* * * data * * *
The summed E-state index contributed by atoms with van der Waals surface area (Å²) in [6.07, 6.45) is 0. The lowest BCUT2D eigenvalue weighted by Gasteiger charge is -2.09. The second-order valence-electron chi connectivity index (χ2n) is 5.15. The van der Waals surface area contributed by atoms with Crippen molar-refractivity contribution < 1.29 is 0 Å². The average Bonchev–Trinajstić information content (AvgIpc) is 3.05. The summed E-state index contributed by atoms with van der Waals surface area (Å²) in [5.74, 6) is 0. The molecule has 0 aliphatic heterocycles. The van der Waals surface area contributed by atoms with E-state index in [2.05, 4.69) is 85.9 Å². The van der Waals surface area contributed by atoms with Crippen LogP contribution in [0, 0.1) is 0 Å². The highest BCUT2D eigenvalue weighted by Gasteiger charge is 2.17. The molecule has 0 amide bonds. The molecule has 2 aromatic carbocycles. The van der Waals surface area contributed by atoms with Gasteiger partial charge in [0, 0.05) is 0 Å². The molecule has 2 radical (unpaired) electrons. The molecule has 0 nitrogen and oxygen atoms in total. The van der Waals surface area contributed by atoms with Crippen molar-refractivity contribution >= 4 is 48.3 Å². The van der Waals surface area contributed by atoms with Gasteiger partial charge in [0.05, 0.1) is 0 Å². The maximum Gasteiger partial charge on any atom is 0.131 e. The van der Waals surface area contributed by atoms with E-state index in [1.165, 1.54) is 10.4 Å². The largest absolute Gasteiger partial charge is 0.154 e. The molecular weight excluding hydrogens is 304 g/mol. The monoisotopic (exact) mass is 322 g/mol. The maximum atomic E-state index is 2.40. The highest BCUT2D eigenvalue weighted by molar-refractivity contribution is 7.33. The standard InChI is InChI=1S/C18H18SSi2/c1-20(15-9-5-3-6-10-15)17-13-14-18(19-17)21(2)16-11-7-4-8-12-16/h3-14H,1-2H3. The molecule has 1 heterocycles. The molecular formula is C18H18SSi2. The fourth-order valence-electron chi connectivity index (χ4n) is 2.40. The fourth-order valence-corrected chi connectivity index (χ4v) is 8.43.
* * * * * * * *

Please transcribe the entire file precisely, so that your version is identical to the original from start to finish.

The summed E-state index contributed by atoms with van der Waals surface area (Å²) in [6.07, 6.45) is 0. The lowest BCUT2D eigenvalue weighted by Gasteiger charge is -2.09. The second-order valence-electron chi connectivity index (χ2n) is 5.15. The van der Waals surface area contributed by atoms with Crippen molar-refractivity contribution < 1.29 is 0 Å². The average Bonchev–Trinajstić information content (AvgIpc) is 3.05. The summed E-state index contributed by atoms with van der Waals surface area (Å²) in [5.74, 6) is 0. The molecule has 0 aliphatic heterocycles. The van der Waals surface area contributed by atoms with E-state index in [2.05, 4.69) is 85.9 Å². The van der Waals surface area contributed by atoms with Crippen LogP contribution in [0, 0.1) is 0 Å². The highest BCUT2D eigenvalue weighted by Gasteiger charge is 2.17. The molecule has 0 amide bonds. The molecule has 2 aromatic carbocycles. The van der Waals surface area contributed by atoms with Gasteiger partial charge in [0, 0.05) is 0 Å². The molecule has 2 radical (unpaired) electrons. The molecule has 0 nitrogen and oxygen atoms in total. The van der Waals surface area contributed by atoms with Crippen molar-refractivity contribution >= 4 is 48.3 Å². The van der Waals surface area contributed by atoms with Gasteiger partial charge in [0.05, 0.1) is 0 Å². The maximum Gasteiger partial charge on any atom is 0.131 e. The van der Waals surface area contributed by atoms with E-state index in [1.165, 1.54) is 10.4 Å². The largest absolute Gasteiger partial charge is 0.154 e. The molecular weight excluding hydrogens is 304 g/mol. The monoisotopic (exact) mass is 322 g/mol. The maximum atomic E-state index is 2.40. The highest BCUT2D eigenvalue weighted by molar-refractivity contribution is 7.33. The standard InChI is InChI=1S/C18H18SSi2/c1-20(15-9-5-3-6-10-15)17-13-14-18(19-17)21(2)16-11-7-4-8-12-16/h3-14H,1-2H3. The molecule has 1 heterocycles. The molecular formula is C18H18SSi2. The fourth-order valence-electron chi connectivity index (χ4n) is 2.40. The fourth-order valence-corrected chi connectivity index (χ4v) is 8.43.